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Jazz And The Resurrection Of Post-Katrina New Orleans

Jazz band in New Orleans
Jazz band in New Orleans
Marine Benoit

NEW ORLEANS â€" There are still gaping holes left by houses that disappeared forever. There are also the brownish lines, sad reminders of just how high the water level reached on Aug. 29, 2005.

And yet 10 years after the devastation of Hurricane Katrina, the song rising from New Orleans is not a melancholy one. There's an energy and rhythm here in "Nola," as the locals call it. There's a jerky tempo, an uplifting melody, a swing and a swagger. Jazz has again taken the upper hand.

Far from the hustle and bustle of the French Quarter or the Faubourg Marigny, filled with bars and clubs, is the Musician's Village. Located in the Upper Ninth Ward, an area in the west of the city that was disproportionately affected by Katrina, it was built to accommodate destitute musicians, people who were unable to pay for the reconstruction of their houses.

The community has approximately 80 houses with multicolored facades, a park and an educational music center, all built in recent years and financed by the efforts of several associations. With a bit of luck, visitors can stumble across a trumpet player playing his scales or two guitarists playing blues on their front steps.

Several blocks south is another key spot in the city's musical landscape â€" on Rampart Street, outside a laundromat, of all places. This used to be the famous J&M Recording Studio. In 1948, Italian immigrant Cossimo Matassa, who was 18 at the time, set up the studio at the back of his father's grocery store. It has seen big names come and go, from Little Richard to Fats Domino and Lee Dorsey. But the only reminders now that crucial moments in the history of R&B and rock "n" roll played out here are the logo of the studio on the front steps and a plaque on the wall.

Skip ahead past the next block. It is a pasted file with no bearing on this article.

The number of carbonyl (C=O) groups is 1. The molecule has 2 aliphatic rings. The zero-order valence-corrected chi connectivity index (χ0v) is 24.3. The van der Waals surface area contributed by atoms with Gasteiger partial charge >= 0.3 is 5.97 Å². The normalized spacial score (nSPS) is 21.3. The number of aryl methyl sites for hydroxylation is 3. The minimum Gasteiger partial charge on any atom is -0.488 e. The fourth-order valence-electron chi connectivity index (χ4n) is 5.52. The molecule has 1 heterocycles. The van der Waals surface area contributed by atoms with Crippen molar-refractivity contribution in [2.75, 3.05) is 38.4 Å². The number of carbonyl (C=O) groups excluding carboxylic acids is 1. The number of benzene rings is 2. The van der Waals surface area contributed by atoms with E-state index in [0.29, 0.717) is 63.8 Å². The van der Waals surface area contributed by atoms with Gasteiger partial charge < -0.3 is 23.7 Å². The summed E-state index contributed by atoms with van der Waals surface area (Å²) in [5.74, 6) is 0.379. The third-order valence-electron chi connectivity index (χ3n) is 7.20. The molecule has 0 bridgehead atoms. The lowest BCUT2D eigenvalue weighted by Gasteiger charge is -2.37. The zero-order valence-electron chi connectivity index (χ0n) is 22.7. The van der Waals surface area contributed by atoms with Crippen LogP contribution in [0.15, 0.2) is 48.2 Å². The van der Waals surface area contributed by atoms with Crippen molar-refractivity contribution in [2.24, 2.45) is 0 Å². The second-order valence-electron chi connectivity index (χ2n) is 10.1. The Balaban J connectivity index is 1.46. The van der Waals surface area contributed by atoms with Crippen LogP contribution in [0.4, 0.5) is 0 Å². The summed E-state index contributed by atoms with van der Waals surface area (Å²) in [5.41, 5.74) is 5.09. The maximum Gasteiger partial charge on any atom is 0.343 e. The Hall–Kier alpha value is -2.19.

Opposite, there's the Louis Armstrong Park and the legendary Congo Square, considered by many to be the 19th century birthplace of jazz. They serve as a sort of natural barrier between the French Quarter, the city's historical center with its wrought iron balconies, and the Tremé, an almost 100% black area made famous by the 2010-2013 television series of the same name by David Simon, creator of The Wire.

Legendary establishments

The public park, which is always deserted, seems to rise up between two worlds watching one another. Tremé, on the other side, is still pretty banged up. But it's also very lively, and showing evident signs of gentrification. Today, one of Tremé"s schools is among the best in the city. Just across the way, like an obvious extension to the school, is a new educational music center

Madonna of the Lower 9th Ward after Hurricane Katerina, New Orleans â€" Photo: Infrogmation of New Orleans

Further west, a number of famous restaurants are now back in business, including Kermit’s Tremé Mother-in-Law Lounge, which used to belong to Ernie K-Doe, the founder of R&B, and remained closed for a long time after Katrina. Kermit Ruffins, a trumpet player, jazz singer and New Orleans figure (he also appears, playing his own role, in the series Treme), revived the place, which was covered in graffiti but cherished by local residents. The program now includes open-air barbecues and jazz concerts that serve as an antidote to Bourbon Street's tourist-trap offerings.

A couple of blocks further on is Dooky Chase's, which opened in 1941 and has never closed its doors. This was said to be Louis Armstrong's favorite restaurant. It's also where Ray Charles wrote “Early in the Morning,” while having breakfast. For lunch or dinner, visitors would do well to order the fried chicken, which is cooked to perfection.

Dancing the night away

At nightfall, music emanates from the brand new Jazz Market, which opened in early April in the Central District, another disadvantaged area. Trumpet player Irvin Mayfield, director of the New Orleans Jazz Orchestra and winner of a 2009 Grammy Award for Best Large Jazz Ensemble, was instrumental in the project. The state-of-the-art facility is dedicated to jazz but is open to other musical styles.

Why did Mayfield choose to set up this 460-seat oddity here? "I grew up in this neighborhood," he says. "I want the young people in New Orleans to keep on dreaming in front of a trombone player like all those in the previous generations did."

An evening walk along Frenchmen Street, known for the quality of its concerts, makes it even more apparent just how much the young generation still lives for music. Snug Harbor, The Spotted Cat, d.b.a. There are so many frenzied clubs open every night of the week where the quality of the jazz groups â€" but also funk, blues and bluegrass bands â€" is exceptional.

On the sidewalks, brass bands make the crowd go wild. Musicians encourage onlookers to move to the rhythm, to dance â€" right there in the middle of the street.